The shores of the St. Lawrence River: an ecosystem to be protected
The Nature Conservancy of Canada (NCC) is expanding its focus in Quebec into new communities.
It has identified the municipalities of Saint-Anicet, Sainte-Barbe and Dundee due to their natural environments with high ecological importance. The charitable organization hopes to work closely with area residents to help protect privately owned lands. NCC feels a balance can be achieved through human and agricultural activities while also conserving and respecting nature.
With the support of the Community Interaction Program and the Fondation de la faune du Québec, NCC will be raising awareness with property owners along the St. Lawrence River over the next two years.
NCC staff will offer to meet with residents and help identify the species on their property and inform them about the ecological characteristics of their lands. In this way, NCC hopes to encourage a voluntary commitment to protect ecosystems. The organization intends to support owners who are interested in donating or selling their lands for conservation.
Area residents may learn more by contacting Valérie René, the project coordinator at NCC, at 1-877-231-3552 ext. 6293 or by e-mail: firstname.lastname@example.org.
An environment of great ecological wealth
"The St. Lawrence is at the heart of our history. That is why the Government of Québec is providing financial assistance for this unifying and community-oriented project, which aims to raise awareness among owners of natural riparian environments regarding the importance of protecting the resources of the St. Lawrence. It is through these types of initiatives that, together, we will improve its ecosystem," explained Benoit Charette, Minister of the Environment and the Fight against Climate Change.
"The south shore of Lac Saint-François (a widening of the St. Lawrence River) is composed of wetlands and woodlands that provide important ecological services to the river, such as water filtration, which improves water quality," says Valérie René, project coordinator at the Nature Conservancy of Canada in Quebec.
The area is also a prime habitat for species such as the map turtle, which is designated as vulnerable in Quebec under the Act Respecting Threatened or Vulnerable Species (ARTVS), and Blanding's turtle, which is designated as threatened in Canada under the Species at Risk Act (SARA) and in Quebec under the ARTVS.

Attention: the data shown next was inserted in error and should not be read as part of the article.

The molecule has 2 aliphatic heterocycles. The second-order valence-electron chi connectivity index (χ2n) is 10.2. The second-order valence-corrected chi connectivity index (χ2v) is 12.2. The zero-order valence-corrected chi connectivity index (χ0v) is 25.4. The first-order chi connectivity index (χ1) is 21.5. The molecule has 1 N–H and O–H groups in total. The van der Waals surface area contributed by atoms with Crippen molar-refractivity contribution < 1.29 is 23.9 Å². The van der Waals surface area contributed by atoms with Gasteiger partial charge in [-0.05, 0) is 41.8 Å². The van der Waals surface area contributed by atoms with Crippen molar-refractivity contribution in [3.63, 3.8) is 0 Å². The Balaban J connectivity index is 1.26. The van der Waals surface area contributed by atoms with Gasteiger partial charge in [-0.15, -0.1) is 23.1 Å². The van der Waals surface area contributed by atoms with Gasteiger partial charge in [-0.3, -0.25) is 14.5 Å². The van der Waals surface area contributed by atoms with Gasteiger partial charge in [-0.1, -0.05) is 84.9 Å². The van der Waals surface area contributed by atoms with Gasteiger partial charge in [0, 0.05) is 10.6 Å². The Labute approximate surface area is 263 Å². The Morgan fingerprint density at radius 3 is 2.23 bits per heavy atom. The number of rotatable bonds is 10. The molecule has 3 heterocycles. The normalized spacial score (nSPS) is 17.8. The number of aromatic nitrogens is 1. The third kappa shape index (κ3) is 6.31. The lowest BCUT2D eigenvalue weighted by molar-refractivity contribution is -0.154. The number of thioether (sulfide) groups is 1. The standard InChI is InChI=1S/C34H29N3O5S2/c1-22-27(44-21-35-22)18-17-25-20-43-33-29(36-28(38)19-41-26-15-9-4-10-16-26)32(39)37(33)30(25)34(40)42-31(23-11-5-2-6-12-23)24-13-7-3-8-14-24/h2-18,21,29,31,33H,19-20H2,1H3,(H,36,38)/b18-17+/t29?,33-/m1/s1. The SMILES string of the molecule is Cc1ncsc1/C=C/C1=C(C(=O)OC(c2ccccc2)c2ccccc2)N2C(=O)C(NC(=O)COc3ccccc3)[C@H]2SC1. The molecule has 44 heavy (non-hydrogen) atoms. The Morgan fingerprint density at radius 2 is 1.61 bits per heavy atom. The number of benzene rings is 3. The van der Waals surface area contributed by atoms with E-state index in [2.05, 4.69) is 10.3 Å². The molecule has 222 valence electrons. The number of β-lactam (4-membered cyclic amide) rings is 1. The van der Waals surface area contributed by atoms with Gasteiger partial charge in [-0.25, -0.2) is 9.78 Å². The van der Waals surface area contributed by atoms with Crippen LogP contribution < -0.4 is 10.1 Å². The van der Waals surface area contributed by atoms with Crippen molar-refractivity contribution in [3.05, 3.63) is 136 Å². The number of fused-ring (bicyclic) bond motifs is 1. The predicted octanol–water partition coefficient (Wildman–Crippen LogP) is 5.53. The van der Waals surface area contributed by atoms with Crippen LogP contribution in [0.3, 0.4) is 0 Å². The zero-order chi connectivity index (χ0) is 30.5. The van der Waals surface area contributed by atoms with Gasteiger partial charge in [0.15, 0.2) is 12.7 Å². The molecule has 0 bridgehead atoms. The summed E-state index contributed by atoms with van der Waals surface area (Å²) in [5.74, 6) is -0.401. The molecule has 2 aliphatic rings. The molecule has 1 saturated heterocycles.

The forests and floodplain areas are home to sensitive plant species such as southern wild rice (likely to be designated threatened or vulnerable), ostrich fern, which is designated as vulnerable in Quebec under the ARTVS, and butternut tree, considered endangered in Canada under SARA.
NCC has been working in the St. Lawrence River sector for over 30 years. To date, thanks to its funders and partners, including the Community Interaction Program, NCC has protected more than 3,460 acres (1,400 hectares) of natural habitats between Lac Saint-Louis and Lac Saint-Pierre.
The Nature Conservancy of Canada thanks the following donors for their financial support for these projects: the St. Lawrence Action Plan through the Community Interaction Program and the Fondation de la faune du Québec. We also recognize local partners such as the Haut-Saint-Laurent ZIP Committee and Les amis de la Réserve nationale de faune du lac Saint-François.
The Nature Conservancy of Canada (NCC) is Canada’s leading not-for-profit, private land conservation organization, working to protect our most important natural areas and the species they sustain. Since 1962, NCC has helped to protect 2.8 million acres (more than 1.1 million hectares) across the country, including 111,197 acres (45,000 hectares) in Quebec.
The Community Interaction Program (CIP) is a financial assistance program that supports community-based projects to conserve and improve the St. Lawrence ecosystem. As part of the St. Lawrence Action Plan (SLAP 2011-2026), Environment and Climate Change Canada (ECCC) and the Ministère de l'Environnement et de la Lutte contre les changements climatiques du Québec (MELCC) are implementing this program.
The mission of the Fondation de la faune du Québec is to promote the conservation and enhancement of wildlife and its habitats. Thanks to the contribution of more than one million hunters, fishermen and trappers in Quebec, thousands of donors, and numerous private companies, the Foundation has supported more than 2,000 organizations throughout Quebec since 1987, creating a true wildlife movement.
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